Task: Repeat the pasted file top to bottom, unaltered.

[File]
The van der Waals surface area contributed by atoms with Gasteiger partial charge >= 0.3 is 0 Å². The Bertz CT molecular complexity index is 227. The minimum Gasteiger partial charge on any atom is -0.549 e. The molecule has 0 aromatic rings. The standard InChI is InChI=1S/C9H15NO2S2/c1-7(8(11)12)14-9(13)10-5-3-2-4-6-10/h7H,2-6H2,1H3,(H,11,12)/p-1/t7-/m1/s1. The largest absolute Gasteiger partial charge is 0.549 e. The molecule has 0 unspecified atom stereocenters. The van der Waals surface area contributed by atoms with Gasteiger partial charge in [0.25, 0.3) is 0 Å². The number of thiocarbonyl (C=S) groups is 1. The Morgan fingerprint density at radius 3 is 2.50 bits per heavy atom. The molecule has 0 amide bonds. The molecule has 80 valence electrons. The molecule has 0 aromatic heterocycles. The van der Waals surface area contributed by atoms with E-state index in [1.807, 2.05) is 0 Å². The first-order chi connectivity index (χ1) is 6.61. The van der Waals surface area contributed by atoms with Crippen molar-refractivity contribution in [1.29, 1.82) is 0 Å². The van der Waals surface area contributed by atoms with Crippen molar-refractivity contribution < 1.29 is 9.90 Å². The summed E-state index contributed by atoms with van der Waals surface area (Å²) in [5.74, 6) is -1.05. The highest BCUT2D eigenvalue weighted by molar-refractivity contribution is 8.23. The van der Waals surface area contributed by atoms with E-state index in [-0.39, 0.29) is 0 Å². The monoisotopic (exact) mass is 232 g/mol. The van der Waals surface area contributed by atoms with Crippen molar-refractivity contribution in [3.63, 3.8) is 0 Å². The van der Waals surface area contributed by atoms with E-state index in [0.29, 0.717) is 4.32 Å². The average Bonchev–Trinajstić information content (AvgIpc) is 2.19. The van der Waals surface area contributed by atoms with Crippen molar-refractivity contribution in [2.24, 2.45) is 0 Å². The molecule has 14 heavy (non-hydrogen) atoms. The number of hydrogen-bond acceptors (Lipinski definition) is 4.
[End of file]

The van der Waals surface area contributed by atoms with Gasteiger partial charge >= 0.3 is 0 Å². The Bertz CT molecular complexity index is 227. The minimum Gasteiger partial charge on any atom is -0.549 e. The molecule has 0 aromatic rings. The standard InChI is InChI=1S/C9H15NO2S2/c1-7(8(11)12)14-9(13)10-5-3-2-4-6-10/h7H,2-6H2,1H3,(H,11,12)/p-1/t7-/m1/s1. The largest absolute Gasteiger partial charge is 0.549 e. The molecule has 0 unspecified atom stereocenters. The van der Waals surface area contributed by atoms with Gasteiger partial charge in [0.25, 0.3) is 0 Å². The number of thiocarbonyl (C=S) groups is 1. The Morgan fingerprint density at radius 3 is 2.50 bits per heavy atom. The molecule has 0 amide bonds. The molecule has 80 valence electrons. The molecule has 0 aromatic heterocycles. The van der Waals surface area contributed by atoms with E-state index in [1.807, 2.05) is 0 Å². The first-order chi connectivity index (χ1) is 6.61. The van der Waals surface area contributed by atoms with Crippen molar-refractivity contribution in [1.29, 1.82) is 0 Å². The van der Waals surface area contributed by atoms with Crippen molar-refractivity contribution < 1.29 is 9.90 Å². The summed E-state index contributed by atoms with van der Waals surface area (Å²) in [5.74, 6) is -1.05. The highest BCUT2D eigenvalue weighted by molar-refractivity contribution is 8.23. The van der Waals surface area contributed by atoms with E-state index in [-0.39, 0.29) is 0 Å². The monoisotopic (exact) mass is 232 g/mol. The van der Waals surface area contributed by atoms with Crippen molar-refractivity contribution in [3.63, 3.8) is 0 Å². The van der Waals surface area contributed by atoms with E-state index in [0.29, 0.717) is 4.32 Å². The average Bonchev–Trinajstić information content (AvgIpc) is 2.19. The van der Waals surface area contributed by atoms with Crippen molar-refractivity contribution in [2.24, 2.45) is 0 Å². The molecule has 14 heavy (non-hydrogen) atoms. The number of hydrogen-bond acceptors (Lipinski definition) is 4.